President Trump says that President Obama's national security adviser Susan Rice may have committed a crime by unmasking names of Trump associates in USA intelligence reports collected by intelligence agencies.
"Do I think? Yes, I think", Trump told the New York Times when asked if he thought Rice had committed a crime by requesting the unmasking of USA persons tied to his campaign. In an exclusive interview with MSNBC's Andrea Mitchell Monday, April 4, Rice flatly denied allegations she tried to "unmask" Trump campaign officials caught on surveillance by USA intelligence services with ill intent.
Over the past few days, it was revealed that former Obama National Security Advisor Susan Rice took deliberate steps to unmask members of the Trump campaign swept up in incidental intelligence collection operations during the course of their conversations with targets of USA collection. "If the intelligence community professionals decide that there's some value, national security, foreign policy or otherwise in unmasking someone, they will grant those requests", said former Obama State Department spokeswoman Marie Harf.
According to a us official, Mr. Trump national security aides discovered that Rice requested the identities of Trump campaign advisers. This included the illegal leaking of General Michael Flynn's name from an NSA report and press reports that the Obama administration in its final weeks lowered the threshold for access to NSA information and spread intelligence about Russian interference in the election and alleged collusion between Russia and the Trump campaign throughout the government.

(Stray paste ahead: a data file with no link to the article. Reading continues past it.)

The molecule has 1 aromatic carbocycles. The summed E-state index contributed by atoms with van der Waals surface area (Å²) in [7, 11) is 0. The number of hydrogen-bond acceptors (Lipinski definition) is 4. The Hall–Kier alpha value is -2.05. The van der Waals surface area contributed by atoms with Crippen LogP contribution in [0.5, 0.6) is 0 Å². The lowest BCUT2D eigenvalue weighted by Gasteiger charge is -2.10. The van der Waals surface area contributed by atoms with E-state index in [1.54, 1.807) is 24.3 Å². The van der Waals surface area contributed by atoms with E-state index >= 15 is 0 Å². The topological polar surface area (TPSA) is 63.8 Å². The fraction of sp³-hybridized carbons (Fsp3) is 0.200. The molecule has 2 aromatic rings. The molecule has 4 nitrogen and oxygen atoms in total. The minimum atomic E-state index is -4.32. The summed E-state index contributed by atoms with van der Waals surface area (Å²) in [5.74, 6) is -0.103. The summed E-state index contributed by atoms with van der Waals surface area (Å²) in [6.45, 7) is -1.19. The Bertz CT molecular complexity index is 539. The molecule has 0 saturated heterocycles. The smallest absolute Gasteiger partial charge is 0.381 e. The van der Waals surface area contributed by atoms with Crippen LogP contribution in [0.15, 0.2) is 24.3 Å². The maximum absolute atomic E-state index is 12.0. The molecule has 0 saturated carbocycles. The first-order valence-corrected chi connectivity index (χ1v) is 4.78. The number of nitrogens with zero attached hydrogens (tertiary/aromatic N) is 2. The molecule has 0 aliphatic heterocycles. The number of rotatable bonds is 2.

The newspaper said that when Trump was asked if Rice had committed a crime, he replied: "Do I think?"
"If true, these are extremely serious allegations, that basically Susan Rice, according to these allegations was unmasking or making known the names of Americans whose names appeared surveillance of foreign officials". While initially saying she knew nothing about the reports, she later changed her story to say that, though sometimes she did ask to reveal the identities of US citizens incidentally collected in surveillance, the purposes were never political.
When a name is unmasked it is only provided to the official who requested it, and therefore unmasking is not equivalent to leaking the name.
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"Maybe because she's a black woman", said Mr. Corn, the D.C. bureau chief at Mother Jones. The Times said Trump declined "repeated requests for evidence of his allegations or the names of other Obama administration officials".
"I think he shouldn't have settled; personally I think he shouldn't have settled", said Trump. But the president typically enjoys immunity from civil lawsuits over official acts, Culhane noted, and a court could find that Trump's interview with the newspaper was within the scope of his official duties.
"This is why. our effort has to be bipartisan - nonpartisan in a more ideal sense", Warner said.
Nunes also said he confirmed that "additional names of Trump transition team members were unmasked".
"Our requests are simply not being answered", said one House Intelligence committee source about the lack of responsiveness.
Nunes learned about these practices from officials in the Trump administration, and then announced them, and then publicly visited the White House because, he said, he needed to brief Trump about them.